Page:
This SERVER macro puts the server in the right VLAN, and also enables some STP functions that would otherwise have been disabled.  I always run STP facing servers — just in case somebody accidentally creates a switching loop within the server architecture.


This macro handles an interface that faces an IP phone with a desktop attached.  In this case we need to assign the voice and access VLANs, enable PoE, enable Auto QoS and enable CDP.  CDP allows Cisco phones to automatically trunk the VLANs, negotiate the required power levels, and tells the switch to prioritize voice traffic with Auto QoS.


Lastly the DESKTOP macro assigns the access VLAN, and leaves all other configuration at default.

Using Macros

So now that you’ve done all this work, how does it make your life easier?  Like this:


And that’s it!  You’ve just configured 48 interfaces with the right templated configurations.  Maybe you need to make sure that interfaces 8 — 16 are configured as desktop ports?


The nice thing about this is that your templates are stored on the device, and not on your laptop/desktop so you can make these changes from anywhere.

Other Uses for Macros

Macros also work in global configuration mode, so you can use them to prevent accidental slip-ups.  I made an earlier posting about blackholing IP addresses with BGP; one of the caveats is that it is possible for my client to accidentally blackhole his entire network.  Naturally this would be the worst possible scenario, even worse than a DDoS.

To accommodate this, I created a macro that takes a single IP address as an input and then writes the appropriate command to blackhole just one IP.


In this case, $IP is a variable that is accepted by the following command:


This takes a single IP and correctly applies the route so that there is no chance of a tired, over caffeinated, stressed out finger accidentally setting the wrong mask and blackholing more IPs than are necessary.

How To Change The IP Address Or Management VLAN Of A Device Remotely

One of the challenges of working with remote devices is when you have to change the IP address. For example, if you have to change an IP from to you might do this:

The Maverick Approach (when you don’t care about downtime)

Connect to the switch at


Then connect to the switch at


And that’s it! If your initial IP change didn’t work your switch will reload and you’ll be back at, and you can try again.

A Safer Approach

Connect to the switch at


Then connect to the switch at


Then connect to the switch at to make sure it worked, and to remove the staging IP.


The reason we have to go through this contortion of using a third, temporary IP is because Cisco does not permit you to have a secondary IP without a primary IP configured.

More Complex Changes

The solution above works if you want to change the IP, but what if you need to do something more complex?  What if you need to move the management IP from one VLAN to another?  This might happen if you’re in an environment that was using VLAN 1 everywhere, and you’ve decided to enact of the recommendations in the Cisco Best Practices guide so now you need to move the management IP from VLAN 1 to VLAN 777.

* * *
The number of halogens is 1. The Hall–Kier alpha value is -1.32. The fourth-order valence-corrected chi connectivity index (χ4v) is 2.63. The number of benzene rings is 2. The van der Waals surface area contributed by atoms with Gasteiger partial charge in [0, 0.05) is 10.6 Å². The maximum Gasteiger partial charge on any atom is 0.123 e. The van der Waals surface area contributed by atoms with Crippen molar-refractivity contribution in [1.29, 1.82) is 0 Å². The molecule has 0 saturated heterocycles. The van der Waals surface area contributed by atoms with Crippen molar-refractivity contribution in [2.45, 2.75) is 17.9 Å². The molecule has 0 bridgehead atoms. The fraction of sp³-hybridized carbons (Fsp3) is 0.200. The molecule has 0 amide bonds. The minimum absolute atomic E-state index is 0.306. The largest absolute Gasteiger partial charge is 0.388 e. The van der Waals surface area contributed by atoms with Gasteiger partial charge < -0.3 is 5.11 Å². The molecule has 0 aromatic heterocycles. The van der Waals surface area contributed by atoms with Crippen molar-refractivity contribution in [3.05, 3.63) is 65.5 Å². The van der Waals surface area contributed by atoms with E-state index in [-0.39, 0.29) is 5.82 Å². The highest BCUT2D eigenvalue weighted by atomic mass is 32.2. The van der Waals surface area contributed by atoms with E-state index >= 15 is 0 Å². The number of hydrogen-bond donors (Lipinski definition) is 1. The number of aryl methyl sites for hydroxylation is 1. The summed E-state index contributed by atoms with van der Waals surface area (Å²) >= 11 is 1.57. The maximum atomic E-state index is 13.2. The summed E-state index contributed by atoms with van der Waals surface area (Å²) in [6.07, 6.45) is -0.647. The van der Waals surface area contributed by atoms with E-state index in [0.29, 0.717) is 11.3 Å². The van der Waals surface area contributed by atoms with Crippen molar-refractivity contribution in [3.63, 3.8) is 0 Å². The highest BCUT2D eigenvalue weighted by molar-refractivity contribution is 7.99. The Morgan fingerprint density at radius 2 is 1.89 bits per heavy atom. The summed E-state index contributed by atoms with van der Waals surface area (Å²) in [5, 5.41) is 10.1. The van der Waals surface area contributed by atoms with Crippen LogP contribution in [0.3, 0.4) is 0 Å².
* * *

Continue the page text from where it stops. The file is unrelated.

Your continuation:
In this case you can’t just configure in VLAN 777, because that subnet already exists in VLAN 1.  You can’t remove the IP from VLAN 1, because then you’ll lose your connection to the device.

The solution is to use a script, as below.  You’ll note that my script included changing the VLAN of interface FastEthernet 1/0/1 to VLAN 777; this is the interface that my connection is coming through and because my management IP is going to be on VLAN 777 it is necessary to do this.  Make sure you think about what the final configuration will look like after your script completes, remember that you need to be able to connect to this device or else you’re going to have to reload and start over.


Create this script in a text file, and copy it to your device.  I used tftp.


Then I can confirm the contents are what I think they should be like this:


That looks right, so we can apply the script now.  I’m cautious when I’m working remotely, so I always set a reload timer; this way if something goes really wrong I can always get back to the original configuration.


Now we can start the VLAN change!


When I did this, my ssh session didn’t even drop.  All this really does it copy the contents of the file flash:/device-vlan-script.text right into the running configuration, and the device treats the commands just like it would when the device is booting up.  All I have to do now is cancel the timed reload.


BGP Blackhole Community

A client of mine is in the server-hosting (bandwidth selling as he calls it) business, and as such he has a lot of public IP addresses attached to servers that he doesn’t directly manage.  These servers are sometimes the focus of internet attacks that sometimes have the ability to eclipse the legitimate traffic of his entire business.  My client brought me in to advise on ways to mitigate the risks of this.

A Simple Model

The first time I spoke with this client, he had a very simple network model.